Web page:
“Almost any objective analysis for getting to zero emissions includes hydrogen.”

— Jack Brouwer, director of the National Fuel Cell Research Center at the University of California, Irvine, on the prospects for hydrogen as a mainstream fuel source.

Getting to know Ron Klain

President-elect Joe Biden has tapped longtime confidant Ron Klain to be his White House chief of staff. The veteran Democratic operative first worked with Mr. Biden in 1989, when Mr. Biden was a senator from Delaware and Mr. Klain had recently graduated from Harvard Law School. Mr. Klain later served as Mr. Biden’s chief of staff when he was vice president, helping oversee the 2009 economic rescue package, and later acting as President Barack Obama’s “Ebola czar.”

Mr. Klain was an early hire at Steve Case’s investment fund, Revolution. “Ron joined Revolution in 2005 when it was just an idea, and helped build it into a significant venture capital firm,” Mr. Case told DealBook in an email. Mr. Case, the former C.E.O. of AOL, described Mr. Klain as “a great thinker, a great manager and a great communicator.” He recalled a party held by Mr. Biden in 2010, when Mr. Klain left the White House to return to Revolution:

Vice President Biden and his family and close advisers were there — and frankly they were a little unhappy to lose him, and made sure I knew it. I had to remind them that they had “stolen” him from us in the first place! Obviously, they now have him back!

Progressives lauded the move as well. Senator Elizabeth Warren tweeted that Mr. Klain is a “superb” choice who “has earned trust across the entire Democratic Party.”

The consequences of China’s tech crackdown

Shares in Chinese titans like Alibaba, Tencent and Meituan recovered today after Beijing unveiled sweeping new proposals to rein in their power earlier this week. But their market values remain well below where they were before the announcement, suggesting the longer-term effects of the rules will be harder to shake.

The proposals could erode the control of power players. They are meant to limit exclusivity requirements, selling products below cost and different treatment of partners based on algorithms. They follow new regulations on fintech companies like Ant Group, whose blockbuster I.P.O. was abruptly derailed by Chinese regulators last week.

Chinese regulators may continue tightening control. “We should learn from international experience, strengthen our antimonopoly examinations and ensure that a fair market order is maintained,” Liang Tao, the vice chairman of the China Banking and Insurance Regulatory Commission, said at a conference yesterday. (Officials also rejected a software developer’s I.P.O. filing yesterday.)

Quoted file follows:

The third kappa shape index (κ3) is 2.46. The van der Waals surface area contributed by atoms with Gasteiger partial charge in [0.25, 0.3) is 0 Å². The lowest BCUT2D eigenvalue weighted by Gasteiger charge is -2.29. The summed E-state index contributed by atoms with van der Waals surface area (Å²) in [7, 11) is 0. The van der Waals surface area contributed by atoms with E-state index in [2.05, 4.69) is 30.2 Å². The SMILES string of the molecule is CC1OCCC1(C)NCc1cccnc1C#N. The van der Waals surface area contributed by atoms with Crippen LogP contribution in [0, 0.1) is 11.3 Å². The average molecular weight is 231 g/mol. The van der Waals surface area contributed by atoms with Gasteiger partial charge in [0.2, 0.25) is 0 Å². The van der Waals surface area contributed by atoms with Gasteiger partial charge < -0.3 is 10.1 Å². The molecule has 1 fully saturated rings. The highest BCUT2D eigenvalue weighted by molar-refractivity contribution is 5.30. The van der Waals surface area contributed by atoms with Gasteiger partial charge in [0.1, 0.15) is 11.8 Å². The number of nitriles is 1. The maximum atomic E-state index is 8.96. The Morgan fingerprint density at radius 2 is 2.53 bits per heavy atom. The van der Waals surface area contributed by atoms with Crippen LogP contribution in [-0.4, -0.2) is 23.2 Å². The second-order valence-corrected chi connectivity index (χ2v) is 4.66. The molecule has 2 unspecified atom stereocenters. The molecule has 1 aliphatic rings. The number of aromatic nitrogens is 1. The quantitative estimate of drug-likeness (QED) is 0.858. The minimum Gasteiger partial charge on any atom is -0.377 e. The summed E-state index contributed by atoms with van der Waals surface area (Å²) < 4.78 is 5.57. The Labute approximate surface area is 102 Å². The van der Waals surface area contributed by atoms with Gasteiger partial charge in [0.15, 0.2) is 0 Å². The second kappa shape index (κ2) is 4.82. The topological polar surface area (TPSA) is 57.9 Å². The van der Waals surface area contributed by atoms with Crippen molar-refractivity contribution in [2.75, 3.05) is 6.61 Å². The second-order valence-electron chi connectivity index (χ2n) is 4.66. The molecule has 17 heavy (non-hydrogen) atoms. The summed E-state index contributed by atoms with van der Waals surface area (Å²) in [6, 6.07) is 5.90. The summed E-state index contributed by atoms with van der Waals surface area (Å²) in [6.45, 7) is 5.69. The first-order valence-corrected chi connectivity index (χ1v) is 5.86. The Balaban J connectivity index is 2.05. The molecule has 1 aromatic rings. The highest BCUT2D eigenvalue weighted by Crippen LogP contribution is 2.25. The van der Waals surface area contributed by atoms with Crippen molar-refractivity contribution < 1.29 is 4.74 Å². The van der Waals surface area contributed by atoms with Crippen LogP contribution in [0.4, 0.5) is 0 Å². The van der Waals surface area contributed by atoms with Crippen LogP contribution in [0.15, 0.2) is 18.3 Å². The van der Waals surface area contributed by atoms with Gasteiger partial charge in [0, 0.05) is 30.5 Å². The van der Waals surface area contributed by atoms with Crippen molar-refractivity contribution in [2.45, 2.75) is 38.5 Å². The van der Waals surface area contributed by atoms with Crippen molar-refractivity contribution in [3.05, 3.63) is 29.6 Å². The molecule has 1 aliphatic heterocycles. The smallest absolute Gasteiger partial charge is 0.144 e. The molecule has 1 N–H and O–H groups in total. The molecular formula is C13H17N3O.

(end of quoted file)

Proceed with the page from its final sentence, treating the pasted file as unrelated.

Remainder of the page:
Silicon Valley is assessing the potential repercussions. For now, Beijing’s moves are unlikely to have much impact on U.S. efforts to rein in tech giants, according to antitrust experts and company executives. But in the longer term, they believe it’s another sign that regulators worldwide are ready to limit their powers. “If one of the most undemocratic countries in the world is afraid of how powerful technology monopolies can become, then it might be a good idea for democratic countries to continue pursuing meaningful action as well,” one tech executive said.



SoftBank disclosed more information about its internal hedge fund that was hit with a $3.7 billion loss in the third quarter. (FT)

Louis Dreyfus, the commodities trading giant, sold a 45 percent stake to an Abu Dhabi investment fund, bringing in an outside investor for the first time in the firm’s 169-year history. (Reuters)

The short-seller Carson Block is betting against Multiplan, a health care company taken public by merging with a SPAC, decrying blank-check companies as “the great 2020 money grab.” (FT)

Politics and policy

California officials are eager to play a leading role in shaping U.S. environmental policy in a Biden presidency. (Politico)

Matt Drudge has very publicly broken up with President Trump. (NYT)


Facebook and Google have extended their bans on political advertising until December. (Variety)

Britain is reportedly weighing whether to demand that tech companies reduce “algorithmic bias” as part of a coming law. (FT)

Pope Francis asked Catholics to pray that A.I. and robots “always serve mankind.” (The Verge)

Best of the rest

Regulators no longer think JPMorgan Chase is the world’s most “systemically important” bank — it has to share the title with Citigroup and HSBC. (Bloomberg)

A recap of Elon Musk’s “totally awful” and “most excellent” year. (Vanity Fair)

As anxiety mounted in the U.S. in the run-up to the election, so too did the country’s consumption of marijuana edibles. (NYT)